Skip to comments.Times Atlas 'wrong' on Greenland ice (global warming OOPS!)
Posted on 09/19/2011 6:33:31 PM PDT by macquire
"Recent satellite images of Greenland make it clear that there are in fact still numerous glaciers and permanent ice cover where the new Times Atlas shows ice-free conditions and the emergence of new lands," they say in a letter that has been sent to the Times.
"We do not know why this error has occurred, but it is regrettable that the claimed drastic reduction in the extent of ice in Greenland has created headline news around the world.
"There is to our knowledge no support for this claim in the published scientific literature."
(Excerpt) Read more at bbc.co.uk ...
All your glaciers belong to us.
Give them a break. They had trouble staying in the lines in kindergarten too.
This map must have been Greenland circa 1,000 AD.
As a cartographer, my first reaction was to take the "atlas vs satellite" image, load it into my vector graphics tool, and then create a new layer on which I carefully created a vector polygon that traces the boundary of the ice as shown in the atlas. Then I placed a copy of the polygon atop the MODIS IR satellite image to illustrate just how much the Atlas image had "trimmed back" the ice sheet.
imagine my surprise when I discovered that my polygon was significantly shorter than the satellite image!
This, obviously, exaggerates the disparity between the apparent icecap on the satellite image versus the mapped depiction.
Either this was an ignorant error (failure to "georeference" the images to the same datum and scale) -- or, it was a deliberate ploy to exaggerate the visual difference between the two depictions. IOW, it was "bad science" (failure to normalize data) or it was a deliberate misrepresentation of the facts. Neither is acceptable.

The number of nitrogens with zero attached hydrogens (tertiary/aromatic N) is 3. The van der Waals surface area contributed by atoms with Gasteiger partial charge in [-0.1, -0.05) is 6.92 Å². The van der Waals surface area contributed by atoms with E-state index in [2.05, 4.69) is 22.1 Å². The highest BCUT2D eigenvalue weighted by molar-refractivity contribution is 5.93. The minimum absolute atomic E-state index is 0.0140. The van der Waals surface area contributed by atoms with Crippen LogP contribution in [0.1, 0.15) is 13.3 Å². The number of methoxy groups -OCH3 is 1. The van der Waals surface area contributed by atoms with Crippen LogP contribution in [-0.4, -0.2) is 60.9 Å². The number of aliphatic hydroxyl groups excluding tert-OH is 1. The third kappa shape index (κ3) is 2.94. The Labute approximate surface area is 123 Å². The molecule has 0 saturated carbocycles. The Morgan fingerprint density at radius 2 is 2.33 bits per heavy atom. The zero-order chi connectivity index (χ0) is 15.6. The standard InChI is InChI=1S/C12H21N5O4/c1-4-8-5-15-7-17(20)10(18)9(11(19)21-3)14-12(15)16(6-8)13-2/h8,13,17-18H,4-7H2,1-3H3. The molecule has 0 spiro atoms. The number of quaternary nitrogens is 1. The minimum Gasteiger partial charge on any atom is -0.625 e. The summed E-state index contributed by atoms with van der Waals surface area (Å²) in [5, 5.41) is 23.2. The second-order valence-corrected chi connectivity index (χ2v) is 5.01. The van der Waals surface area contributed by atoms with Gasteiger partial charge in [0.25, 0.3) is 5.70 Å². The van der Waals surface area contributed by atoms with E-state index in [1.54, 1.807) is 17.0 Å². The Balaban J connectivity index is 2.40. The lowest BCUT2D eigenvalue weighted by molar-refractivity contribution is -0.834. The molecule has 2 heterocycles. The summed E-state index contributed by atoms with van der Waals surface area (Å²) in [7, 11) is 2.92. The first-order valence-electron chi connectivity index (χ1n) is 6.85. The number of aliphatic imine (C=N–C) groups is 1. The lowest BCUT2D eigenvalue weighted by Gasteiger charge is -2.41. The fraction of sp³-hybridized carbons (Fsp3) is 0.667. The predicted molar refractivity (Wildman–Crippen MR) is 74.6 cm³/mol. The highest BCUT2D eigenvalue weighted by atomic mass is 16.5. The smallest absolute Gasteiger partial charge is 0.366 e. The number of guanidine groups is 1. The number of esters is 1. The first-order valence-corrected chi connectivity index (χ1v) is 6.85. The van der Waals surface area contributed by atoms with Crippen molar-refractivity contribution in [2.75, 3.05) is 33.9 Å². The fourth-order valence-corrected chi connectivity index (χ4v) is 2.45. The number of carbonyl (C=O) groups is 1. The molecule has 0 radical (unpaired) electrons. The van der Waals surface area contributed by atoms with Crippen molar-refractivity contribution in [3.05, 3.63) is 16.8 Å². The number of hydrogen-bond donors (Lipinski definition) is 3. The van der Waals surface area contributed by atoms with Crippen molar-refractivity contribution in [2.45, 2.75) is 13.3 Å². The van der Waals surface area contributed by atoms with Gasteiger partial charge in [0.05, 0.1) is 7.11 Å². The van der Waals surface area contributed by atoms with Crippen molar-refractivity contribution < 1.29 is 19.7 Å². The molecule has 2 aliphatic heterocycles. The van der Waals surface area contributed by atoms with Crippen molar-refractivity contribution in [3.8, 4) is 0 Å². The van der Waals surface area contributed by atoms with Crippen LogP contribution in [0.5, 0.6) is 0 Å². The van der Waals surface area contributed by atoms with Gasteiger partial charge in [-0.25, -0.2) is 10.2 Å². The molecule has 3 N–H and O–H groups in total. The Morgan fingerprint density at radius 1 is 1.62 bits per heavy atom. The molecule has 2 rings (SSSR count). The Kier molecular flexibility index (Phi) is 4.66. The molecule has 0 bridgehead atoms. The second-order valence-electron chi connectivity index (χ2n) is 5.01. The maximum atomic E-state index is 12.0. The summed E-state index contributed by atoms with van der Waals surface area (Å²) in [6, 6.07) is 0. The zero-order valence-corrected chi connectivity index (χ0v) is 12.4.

The map image is approximately 92% of the scale of the satellite image, and the satellite image needs about 2 degrees CCW rotation to align with the North convention of the map. The lousy resolution of the images makes further refinement of these numbers difficult, if not impossible...
These discrepancies are most noticeable in the area of the Nares Strait and Robinson Canal sea passage between Greenland and Ellesmere Island.
If I can find time today, I will finish and upload a set of comparison graphics so that I can share them here...
Bottom line: Yes, the Atlas map underrepresents the extent of the ice sheet. BUT -- the discrepancy is significantly less than the posted images fool your eye into perceiving. The posted article does a disservice to both opposing viewpoints.
We know liberals are liars... more proof is always nice... Thanks for the post.
All it takes is a human eye to notice the browned in area on the left hand picture and how white the actual satellite picture is of that area....
Wow, they actually are correcting false information these days. That is big progress. In about 20 more years they may be up to scientific honesty. I am not holding my breath.
Ol P.T had your number -- "one every minute..."